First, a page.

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Illustration: Aïda Amer/Axios

Americans are looking for a post-coronavirus overhaul at colleges and universities that would include reduced costs and better job placement for graduates, according to a report from think tank Populace.

Why it matters: Coronavirus threatens to upend how traditional four-year universities operate. Parents and students no longer feel like they can justify the large pricetags for a mostly online learning environment — no matter how prestigious the institution is.

Americans want universities and colleges to prioritize affordability, helping students to graduate debt-free and finding employment within nine months.

  • A majority of respondents said they didn't care as much about a university being considered "elite," having a competitive sports program or an active social scene.
  • Those surveyed said they'd prefer universities and colleges to adopt standard open enrollment practices for anyone with a high school diploma or GED.
  • Respondents said they'd like schools to prioritize more practical learning experiences through internships, hands-on-workshops and lab-based classes.
  • People are also more interested in flexibility so that students can choose non-degree pathways.

What they found: Of those surveyed, 67% believe American institutions put their own interests ahead of students or the greater good.

  • Americans are split over whether or not they believe the college admissions process is fair, but are overall open to the admissions system evolving.
  • Black Americans are less likely to believe the college admissions process is fair and are more willing to make SAT and ACT scores an optional part of admission than others.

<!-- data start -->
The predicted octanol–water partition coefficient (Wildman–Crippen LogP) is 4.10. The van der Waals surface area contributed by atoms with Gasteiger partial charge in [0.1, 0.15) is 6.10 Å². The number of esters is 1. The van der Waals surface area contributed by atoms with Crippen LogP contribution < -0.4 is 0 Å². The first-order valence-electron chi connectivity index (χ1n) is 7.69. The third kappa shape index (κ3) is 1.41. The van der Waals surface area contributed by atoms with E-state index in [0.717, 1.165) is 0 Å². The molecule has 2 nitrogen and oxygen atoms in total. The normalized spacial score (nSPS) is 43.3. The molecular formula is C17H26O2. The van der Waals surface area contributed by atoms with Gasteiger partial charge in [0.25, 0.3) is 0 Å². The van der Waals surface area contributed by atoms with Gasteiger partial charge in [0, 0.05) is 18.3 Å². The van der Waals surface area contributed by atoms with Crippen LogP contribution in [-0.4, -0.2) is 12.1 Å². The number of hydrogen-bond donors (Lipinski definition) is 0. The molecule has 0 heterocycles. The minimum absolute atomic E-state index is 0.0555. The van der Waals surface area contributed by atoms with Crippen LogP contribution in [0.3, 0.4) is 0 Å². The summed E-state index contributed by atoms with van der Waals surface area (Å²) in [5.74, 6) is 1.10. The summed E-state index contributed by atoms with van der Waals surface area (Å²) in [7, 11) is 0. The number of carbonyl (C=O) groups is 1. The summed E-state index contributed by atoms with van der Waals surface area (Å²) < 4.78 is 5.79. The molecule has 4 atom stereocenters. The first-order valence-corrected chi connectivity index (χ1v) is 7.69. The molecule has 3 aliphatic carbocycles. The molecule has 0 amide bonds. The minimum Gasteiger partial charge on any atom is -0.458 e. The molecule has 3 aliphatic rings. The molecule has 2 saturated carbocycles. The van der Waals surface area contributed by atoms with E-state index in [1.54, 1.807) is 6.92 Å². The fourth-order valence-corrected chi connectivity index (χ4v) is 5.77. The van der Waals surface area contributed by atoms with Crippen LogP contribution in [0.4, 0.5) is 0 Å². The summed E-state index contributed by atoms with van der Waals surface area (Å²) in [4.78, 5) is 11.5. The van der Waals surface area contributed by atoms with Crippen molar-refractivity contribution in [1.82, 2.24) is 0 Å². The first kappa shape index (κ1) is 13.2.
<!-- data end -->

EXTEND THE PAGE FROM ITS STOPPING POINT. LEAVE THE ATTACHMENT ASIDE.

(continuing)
• The report provided no data for other communities of color view higher on the admissions process or test scores.

Yes, but: There is still a general consensus as 60% of Americans believe "most others" view a college education as necessary to achieve the "American Dream."

  • Only 33% believe a degree is needed to be part of the American middle class, and 27% believe a college degree isn't needed at all.

Methodology: Populace surveyed 2,750 U.S. residents from May 28-June 9, 2020, and was conducted alongside Gradient Metrics.

Go deeper

Harvard Youth Poll: 2020 young voter turnout could approach 2008 totals

Illustration: Aïda Amer/Axios

A national poll conducted by the Institute of Politics at Harvard Kennedy School found historic interest among 18-to-29 year olds in the upcoming election, which could potentially lead to a massive voter turnout among age group.

Why it matters: With just over a week until Election Day, 63% of the poll's respondents indicated they will “definitely be voting,” which is the highest proportion of respondents in the twenty years the poll has been conducted. These young voters are motivated by a number of social issues.

2 hours ago - World

World leaders react to "new dawn in America" under Biden administration

President Biden reacts delivers his inaugural address on the West Front of the U.S. Capitol on Wednesday. Photo: Alex Wong/Getty Images

World leaders have pledged to work with President Biden on issues including the COVID-19 pandemic and climate change, with many praising his move to begin the formal process for the U.S. to rejoin the Paris Climate Agreement.

The big picture: Several leaders noted the swift shift from former President Trump's "America First" policy to Biden's action to re-engage with the world and rebuild alliances.

Updated 5 hours ago - Politics & Policy

In photos: The Biden and Harris inauguration

President Biden and first lady Jill Biden watch a fireworks show on the National Mall from the Truman Balcony at the White House on Wednesday night. Photo: Chip Somodevilla/Getty Images

President Biden signed his first executive orders into law from the Oval Office on Wednesday evening after walking in a brief inaugural parade to the White House with first lady Jill Biden and members of their family. He was inaugurated with Vice President Kamala Harris at the U.S. Capitol on Wednesday morning.

Why it matters: Many of Biden's day one actions immediately reverse key Trump administration policies, including rejoining the Paris Agreement and the World Health Organization, launching a racial equity initiative and reversing the Muslim travel ban.

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